When It Is OK to Reject Salvation...
This is the thing you must remember about Terminator: Salvation. This is NOT about John Connor (Christian Bale). It isn't even about The Terminator. It's about a hybrid, normally a good thing nowadays but in this case, it's a bad thing. Actually, the whole movie is a bad thing. Pity it didn't stop them.
I confess to not having watched Terminator 3: Rise of the Machines. How could ANYTHING top Terminator 2: Judgment Day? That was the Godfather Part II of Terminator films (a film that was the equal or better than the original in Aragonesque). That might have helped in following all the goings-on, but I doubt it would have. After watching this film, a line from American Gangster came to mind. "Quitting while you're ahead is not the same thing as quitting", if memory serves right. Advise that should have been heeded.
The film really is about Marcus Wright, played by Sam Worthington. He agrees to sign his body over to science after his execution. Jump a few years later and we're deep within the war between humans and Skynet. Marcus wanders in, meets a young Kyle Reese (who in the future will be sent into the past to protect John Connor's mother Sarah--but who will end up being John's father...it makes sense in the first film). Marcus helps Kyle and they meet up with members of the Resistance and while saving another member we discover...SPOILER ALERT...Marcus is a MACHINE!!! He still thinks he's human, and he and John join forces to rescue Kyle (who he knows is his father via cassettes left by his mother) along with other humans from a Skynet prison in post-apocalyptic San Francisco. The Resistance is planning to destroy the machines but that will cause the deaths of those humans trapped in the prison. Are you either bored or confused by now?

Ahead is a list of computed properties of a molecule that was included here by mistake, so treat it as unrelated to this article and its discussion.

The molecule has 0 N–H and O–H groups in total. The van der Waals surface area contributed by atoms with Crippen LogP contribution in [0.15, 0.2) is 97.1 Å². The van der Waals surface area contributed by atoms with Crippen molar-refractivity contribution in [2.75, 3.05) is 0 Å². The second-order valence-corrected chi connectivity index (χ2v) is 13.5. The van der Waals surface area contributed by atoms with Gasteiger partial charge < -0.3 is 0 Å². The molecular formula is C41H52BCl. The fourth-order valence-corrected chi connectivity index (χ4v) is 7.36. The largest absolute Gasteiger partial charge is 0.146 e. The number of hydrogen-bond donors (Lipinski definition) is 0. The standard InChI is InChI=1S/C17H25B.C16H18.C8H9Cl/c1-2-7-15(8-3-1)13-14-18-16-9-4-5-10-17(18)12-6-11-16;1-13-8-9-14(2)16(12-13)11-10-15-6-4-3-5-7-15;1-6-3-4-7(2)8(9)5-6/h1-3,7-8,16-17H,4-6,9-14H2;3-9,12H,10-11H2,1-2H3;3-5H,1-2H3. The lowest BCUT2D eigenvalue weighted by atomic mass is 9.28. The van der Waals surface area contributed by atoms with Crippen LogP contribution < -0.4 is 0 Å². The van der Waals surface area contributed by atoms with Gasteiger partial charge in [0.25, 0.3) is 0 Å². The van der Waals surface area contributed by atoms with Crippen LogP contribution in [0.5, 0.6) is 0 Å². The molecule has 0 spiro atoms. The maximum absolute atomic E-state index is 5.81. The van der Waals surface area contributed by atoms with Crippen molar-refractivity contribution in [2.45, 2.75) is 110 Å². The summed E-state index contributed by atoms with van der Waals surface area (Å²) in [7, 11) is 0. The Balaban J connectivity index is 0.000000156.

The film is loud but remarkably uninteresting. Bale brings his Batman intensity (occasionally along with his Batman voice), but he's almost an afterthought, as if he had to be included because the mythology demands it. Worthington does a slightly better job, but on at least one occasion his Australian accent slipped out. The fact that Worthington (who goes out of his way to show he cannot act) can do better than someone who can is a sad and sorry sight.
Anton Yelchin (who did a good job as Chekov in Star Trek), also does a credible job as Kyle, but I'm confused. If memory serves correct, Kyle and John were about the same age when he was first sent to protect Sarah. How then can John know Kyle is his father?
Worse is the abuse of Jane Alexander. You have one of the most respected actress of her generation, and I was surprised to see was in the film. I expected her to play a wise elder or something, but all she did was look frightened and I don't think had more than twenty words of dialogue. Is that a way to treat the former head of the National Endowment for the Arts?
The effects drown out whatever story you have. You end up not caring what happens to anyone here. It's wildly inconsistent: at one point Reese reacts to music coming from a car radio as if the phonograph had just been invented, but a little later Connor is blaring You Could Be Mine from T2 to attract a machine. Which is it?
Try not to put a little inside joke. It just makes things worse.
The worse is when Bale in a voice-over talks about how this battle is won but the war goes on.
This is when the film violates one of the Golden Rules of Filmmaking: Never End Your Movie Suggesting There Will Be A Sequel. This shows either great confidence or great contempt on the part of the filmmakers. Confidence that your story is so great people will demand to know more. Contempt that your movie is so bad people won't care and will pay more to watch something equally bad or even worse. If the public rejects the work, the makers only end up looking foolish. They end up with not a movie but, to quote a review for Cleopatra, a series of coming attractions for something that will never come.
A good movie will stand on its own. A bad movie will die. A bad movie that suggests there will be a Part II will die twice. Think of truly horrible films like League of Extraordinary Gentlemen or Matrix Reloaded. Part of the reason they failed was because there was no ending, just a 'to be continued' tease. The Godfather, Spider-Man, Toy Story, or the original The Terminator, conversely, work both as films in their own right AND the first part of a longer story. The difference: there was no obvious attempt to include a suggestion of a sequel.
Ultimately, at first I thought it might be worth a rental. However, on reflection I thought, 'Since I've gone through life without watching Terminator 3, I could have gone without seeing Terminator: Salvation. I sure hope Christian Bale goes on to make a silly romantic comedy. Too much of this intensity will leave all of us asking him, "What don't you %#$@*^ understand?"